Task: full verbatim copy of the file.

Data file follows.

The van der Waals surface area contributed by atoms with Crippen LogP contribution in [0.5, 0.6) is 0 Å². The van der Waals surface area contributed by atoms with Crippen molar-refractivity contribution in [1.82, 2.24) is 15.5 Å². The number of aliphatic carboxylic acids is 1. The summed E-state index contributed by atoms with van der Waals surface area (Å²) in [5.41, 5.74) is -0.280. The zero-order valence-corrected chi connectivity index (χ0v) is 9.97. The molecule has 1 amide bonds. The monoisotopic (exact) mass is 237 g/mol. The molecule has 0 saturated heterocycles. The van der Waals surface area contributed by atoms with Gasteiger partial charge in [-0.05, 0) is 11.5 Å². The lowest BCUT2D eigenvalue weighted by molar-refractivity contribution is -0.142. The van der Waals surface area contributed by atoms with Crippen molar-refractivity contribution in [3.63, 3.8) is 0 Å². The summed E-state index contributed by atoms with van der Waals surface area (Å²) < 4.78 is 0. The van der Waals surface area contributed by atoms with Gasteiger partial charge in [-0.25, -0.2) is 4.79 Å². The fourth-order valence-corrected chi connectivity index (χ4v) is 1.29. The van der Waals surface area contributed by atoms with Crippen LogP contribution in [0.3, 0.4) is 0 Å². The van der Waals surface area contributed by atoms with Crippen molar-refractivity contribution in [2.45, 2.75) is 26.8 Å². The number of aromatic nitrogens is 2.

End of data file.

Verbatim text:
The van der Waals surface area contributed by atoms with Crippen LogP contribution in [0.5, 0.6) is 0 Å². The van der Waals surface area contributed by atoms with Crippen molar-refractivity contribution in [1.82, 2.24) is 15.5 Å². The number of aliphatic carboxylic acids is 1. The summed E-state index contributed by atoms with van der Waals surface area (Å²) in [5.41, 5.74) is -0.280. The zero-order valence-corrected chi connectivity index (χ0v) is 9.97. The molecule has 1 amide bonds. The monoisotopic (exact) mass is 237 g/mol. The molecule has 0 saturated heterocycles. The van der Waals surface area contributed by atoms with Gasteiger partial charge in [-0.05, 0) is 11.5 Å². The lowest BCUT2D eigenvalue weighted by molar-refractivity contribution is -0.142. The van der Waals surface area contributed by atoms with Crippen molar-refractivity contribution in [3.63, 3.8) is 0 Å². The summed E-state index contributed by atoms with van der Waals surface area (Å²) < 4.78 is 0. The van der Waals surface area contributed by atoms with Gasteiger partial charge in [-0.25, -0.2) is 4.79 Å². The fourth-order valence-corrected chi connectivity index (χ4v) is 1.29. The van der Waals surface area contributed by atoms with Crippen LogP contribution in [0.3, 0.4) is 0 Å². The van der Waals surface area contributed by atoms with Crippen molar-refractivity contribution in [2.45, 2.75) is 26.8 Å². The number of aromatic nitrogens is 2.